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Thanks to emergency legislation recently enacted by the DC Council, there is an opportunity to seek compassionate release for individuals who are serving sentences as a result of District of Columbia convictions and who are at high risk as a result of the COVID-19 virus. There are currently more than 400 prisoners who have sought help and may qualify, but this demand exceeds the capacity of the Public Defender Service of DC and the panel attorneys. The DC Compassionate Release Project seeks pro bono assistance for these individuals and will provide training and support to the lawyers who are take cases. This is an emergency, and we need your help.
As you all know, prisoners are at an unusually high risk for infection from COVID-19. They live in congregate settings, have no control over their environment, have no effective means to physically distance, encounter staff who enter and leave the prison daily without proper screening, and lack access to necessary medical care. As a result, COVID-19 continues to spread throughout the nation’s prisons. In addition to facing conditions that prevent the most basic measures to prevent the spread of the virus, many prisoners are at heightened risk due to age or chronic illness.
The District of Columbia, as part of its emergency response to COVID-19, amended its criminal law to permit incarcerated persons serving sentences under the D.C. Code to seek compassionate release if they meet certain criteria, including conditions that place them at high risk if they contract COVID-19. A coalition has come together to ensure that every eligible prisoner who seeks counsel has representation through the Public Defender, a pro bono lawyer, or a lawyer appointed by the court under the Criminal Justice Act. This project is an expansion of the Compassionate Release Clearinghouse which has found counsel for more than 1,500 federal prisoners and is a partnership of the National Association of Criminal Defense Lawyers (NACDL) and the NACDL Foundation for Criminal Justice (NFCJ), FAMM, the Washington Lawyer’s Committee for Civil Rights and Urban Affairs, the Public Defender Service, the Council for Court Excellence, the George Washington University Law Center, the Second Chances Project, and the law firms of Akin Gump and Wiley.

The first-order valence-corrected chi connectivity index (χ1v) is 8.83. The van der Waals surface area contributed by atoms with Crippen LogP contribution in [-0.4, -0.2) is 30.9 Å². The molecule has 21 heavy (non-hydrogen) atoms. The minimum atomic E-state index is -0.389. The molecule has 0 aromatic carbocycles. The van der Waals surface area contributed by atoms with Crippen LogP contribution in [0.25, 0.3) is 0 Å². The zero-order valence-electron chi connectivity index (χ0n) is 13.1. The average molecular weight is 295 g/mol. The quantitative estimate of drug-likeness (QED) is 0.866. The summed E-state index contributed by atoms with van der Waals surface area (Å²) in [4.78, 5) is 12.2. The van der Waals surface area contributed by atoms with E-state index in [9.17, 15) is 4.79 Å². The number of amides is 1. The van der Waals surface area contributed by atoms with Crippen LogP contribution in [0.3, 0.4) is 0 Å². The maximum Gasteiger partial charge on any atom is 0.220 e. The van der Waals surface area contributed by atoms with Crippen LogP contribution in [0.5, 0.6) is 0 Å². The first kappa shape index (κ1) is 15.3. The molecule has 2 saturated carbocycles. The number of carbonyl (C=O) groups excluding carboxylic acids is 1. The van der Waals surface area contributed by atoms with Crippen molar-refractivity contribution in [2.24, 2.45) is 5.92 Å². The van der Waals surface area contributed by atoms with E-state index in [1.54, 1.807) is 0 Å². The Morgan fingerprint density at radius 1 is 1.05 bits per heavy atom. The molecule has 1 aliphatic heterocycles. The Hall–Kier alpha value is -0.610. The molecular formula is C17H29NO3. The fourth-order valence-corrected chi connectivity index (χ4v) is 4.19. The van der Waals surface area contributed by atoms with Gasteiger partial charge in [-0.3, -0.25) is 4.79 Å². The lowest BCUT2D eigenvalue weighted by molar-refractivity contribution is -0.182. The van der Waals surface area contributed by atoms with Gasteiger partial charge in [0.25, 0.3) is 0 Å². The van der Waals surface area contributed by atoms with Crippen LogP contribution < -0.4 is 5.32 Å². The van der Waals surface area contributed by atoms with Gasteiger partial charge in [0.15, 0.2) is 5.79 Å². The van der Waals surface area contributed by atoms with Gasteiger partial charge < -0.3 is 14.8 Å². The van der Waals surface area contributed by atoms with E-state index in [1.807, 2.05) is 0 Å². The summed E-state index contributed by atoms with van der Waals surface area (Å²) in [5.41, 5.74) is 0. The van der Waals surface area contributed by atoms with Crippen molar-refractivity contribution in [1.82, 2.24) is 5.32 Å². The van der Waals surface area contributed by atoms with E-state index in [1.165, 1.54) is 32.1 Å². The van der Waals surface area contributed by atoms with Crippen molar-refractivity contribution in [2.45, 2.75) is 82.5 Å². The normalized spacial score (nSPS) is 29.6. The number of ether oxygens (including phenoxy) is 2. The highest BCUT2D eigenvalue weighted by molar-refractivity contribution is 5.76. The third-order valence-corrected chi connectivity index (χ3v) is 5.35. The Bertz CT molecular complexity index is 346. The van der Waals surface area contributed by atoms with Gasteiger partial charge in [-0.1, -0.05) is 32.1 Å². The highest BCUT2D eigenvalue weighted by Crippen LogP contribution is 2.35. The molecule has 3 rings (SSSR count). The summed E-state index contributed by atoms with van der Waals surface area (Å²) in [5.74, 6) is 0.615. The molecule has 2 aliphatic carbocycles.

The DC project has produced a training program and has amassed all the resources you will need to participate. Additionally, resource counsel are available to assist as you develop the application, and hopefully bring some folks home.
If you are willing to help, please sign up at https://crclearinghouse.org/training/?init_id=dccr.